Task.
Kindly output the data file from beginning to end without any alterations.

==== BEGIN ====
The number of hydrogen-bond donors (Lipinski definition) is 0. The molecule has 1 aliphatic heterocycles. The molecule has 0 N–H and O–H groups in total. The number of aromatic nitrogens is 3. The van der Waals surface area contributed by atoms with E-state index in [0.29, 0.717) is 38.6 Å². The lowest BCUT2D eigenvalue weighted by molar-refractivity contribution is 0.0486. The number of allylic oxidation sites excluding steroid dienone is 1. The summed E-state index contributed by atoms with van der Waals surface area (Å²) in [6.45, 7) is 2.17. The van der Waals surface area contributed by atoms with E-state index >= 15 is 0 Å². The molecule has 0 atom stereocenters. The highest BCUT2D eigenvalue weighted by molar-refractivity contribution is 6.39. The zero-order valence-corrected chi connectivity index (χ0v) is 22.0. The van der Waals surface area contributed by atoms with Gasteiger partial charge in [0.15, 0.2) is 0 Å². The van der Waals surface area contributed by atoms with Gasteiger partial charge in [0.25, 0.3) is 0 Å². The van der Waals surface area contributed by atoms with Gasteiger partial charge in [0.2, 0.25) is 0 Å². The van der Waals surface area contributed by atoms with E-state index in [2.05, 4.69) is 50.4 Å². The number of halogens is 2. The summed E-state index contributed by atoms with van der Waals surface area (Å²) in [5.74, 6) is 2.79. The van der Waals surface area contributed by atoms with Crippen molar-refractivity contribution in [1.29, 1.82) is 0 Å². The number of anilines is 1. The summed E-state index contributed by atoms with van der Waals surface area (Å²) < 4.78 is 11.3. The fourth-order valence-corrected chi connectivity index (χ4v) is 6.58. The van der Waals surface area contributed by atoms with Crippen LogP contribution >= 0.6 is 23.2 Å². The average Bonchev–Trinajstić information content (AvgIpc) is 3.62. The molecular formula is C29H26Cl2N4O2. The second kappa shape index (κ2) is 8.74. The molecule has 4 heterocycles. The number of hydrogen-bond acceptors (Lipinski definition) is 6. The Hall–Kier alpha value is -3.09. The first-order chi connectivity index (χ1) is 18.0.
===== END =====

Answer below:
The number of hydrogen-bond donors (Lipinski definition) is 0. The molecule has 1 aliphatic heterocycles. The molecule has 0 N–H and O–H groups in total. The number of aromatic nitrogens is 3. The van der Waals surface area contributed by atoms with E-state index in [0.29, 0.717) is 38.6 Å². The lowest BCUT2D eigenvalue weighted by molar-refractivity contribution is 0.0486. The number of allylic oxidation sites excluding steroid dienone is 1. The summed E-state index contributed by atoms with van der Waals surface area (Å²) in [6.45, 7) is 2.17. The van der Waals surface area contributed by atoms with E-state index >= 15 is 0 Å². The molecule has 0 atom stereocenters. The highest BCUT2D eigenvalue weighted by molar-refractivity contribution is 6.39. The zero-order valence-corrected chi connectivity index (χ0v) is 22.0. The van der Waals surface area contributed by atoms with Gasteiger partial charge in [0.15, 0.2) is 0 Å². The van der Waals surface area contributed by atoms with Gasteiger partial charge in [0.25, 0.3) is 0 Å². The van der Waals surface area contributed by atoms with Gasteiger partial charge in [0.2, 0.25) is 0 Å². The van der Waals surface area contributed by atoms with E-state index in [2.05, 4.69) is 50.4 Å². The number of halogens is 2. The summed E-state index contributed by atoms with van der Waals surface area (Å²) in [5.74, 6) is 2.79. The van der Waals surface area contributed by atoms with Crippen molar-refractivity contribution in [1.29, 1.82) is 0 Å². The number of anilines is 1. The summed E-state index contributed by atoms with van der Waals surface area (Å²) < 4.78 is 11.3. The fourth-order valence-corrected chi connectivity index (χ4v) is 6.58. The van der Waals surface area contributed by atoms with Crippen LogP contribution >= 0.6 is 23.2 Å². The average Bonchev–Trinajstić information content (AvgIpc) is 3.62. The molecular formula is C29H26Cl2N4O2. The second kappa shape index (κ2) is 8.74. The molecule has 4 heterocycles. The number of hydrogen-bond acceptors (Lipinski definition) is 6. The Hall–Kier alpha value is -3.09. The first-order chi connectivity index (χ1) is 18.0.